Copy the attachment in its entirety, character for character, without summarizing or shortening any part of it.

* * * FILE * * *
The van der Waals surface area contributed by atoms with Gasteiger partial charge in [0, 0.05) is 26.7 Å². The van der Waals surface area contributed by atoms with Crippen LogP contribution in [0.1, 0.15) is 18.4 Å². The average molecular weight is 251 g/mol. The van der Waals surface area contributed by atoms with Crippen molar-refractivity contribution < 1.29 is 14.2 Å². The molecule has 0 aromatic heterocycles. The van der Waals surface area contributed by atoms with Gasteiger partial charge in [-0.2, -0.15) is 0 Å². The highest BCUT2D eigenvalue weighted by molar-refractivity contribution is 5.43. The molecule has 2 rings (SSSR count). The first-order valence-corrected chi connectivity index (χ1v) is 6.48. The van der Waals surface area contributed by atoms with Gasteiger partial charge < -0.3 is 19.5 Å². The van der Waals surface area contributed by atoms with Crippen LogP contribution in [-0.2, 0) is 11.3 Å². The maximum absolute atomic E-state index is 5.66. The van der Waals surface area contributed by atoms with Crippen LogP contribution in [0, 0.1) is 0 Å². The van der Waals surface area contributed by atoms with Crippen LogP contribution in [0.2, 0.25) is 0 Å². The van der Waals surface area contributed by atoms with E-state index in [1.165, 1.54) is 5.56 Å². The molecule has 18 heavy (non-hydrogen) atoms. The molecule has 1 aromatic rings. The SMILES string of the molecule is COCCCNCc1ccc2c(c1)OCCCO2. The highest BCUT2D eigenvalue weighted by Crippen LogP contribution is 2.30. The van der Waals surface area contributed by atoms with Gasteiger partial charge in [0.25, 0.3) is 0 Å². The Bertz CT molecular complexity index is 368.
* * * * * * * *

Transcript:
The van der Waals surface area contributed by atoms with Gasteiger partial charge in [0, 0.05) is 26.7 Å². The van der Waals surface area contributed by atoms with Crippen LogP contribution in [0.1, 0.15) is 18.4 Å². The average molecular weight is 251 g/mol. The van der Waals surface area contributed by atoms with Crippen molar-refractivity contribution < 1.29 is 14.2 Å². The molecule has 0 aromatic heterocycles. The van der Waals surface area contributed by atoms with Gasteiger partial charge in [-0.2, -0.15) is 0 Å². The highest BCUT2D eigenvalue weighted by molar-refractivity contribution is 5.43. The molecule has 2 rings (SSSR count). The first-order valence-corrected chi connectivity index (χ1v) is 6.48. The van der Waals surface area contributed by atoms with Gasteiger partial charge < -0.3 is 19.5 Å². The van der Waals surface area contributed by atoms with Crippen LogP contribution in [-0.2, 0) is 11.3 Å². The maximum absolute atomic E-state index is 5.66. The van der Waals surface area contributed by atoms with Crippen LogP contribution in [0, 0.1) is 0 Å². The van der Waals surface area contributed by atoms with Crippen LogP contribution in [0.2, 0.25) is 0 Å². The van der Waals surface area contributed by atoms with E-state index in [1.165, 1.54) is 5.56 Å². The molecule has 18 heavy (non-hydrogen) atoms. The molecule has 1 aromatic rings. The SMILES string of the molecule is COCCCNCc1ccc2c(c1)OCCCO2. The highest BCUT2D eigenvalue weighted by Crippen LogP contribution is 2.30. The van der Waals surface area contributed by atoms with Gasteiger partial charge in [0.25, 0.3) is 0 Å². The Bertz CT molecular complexity index is 368.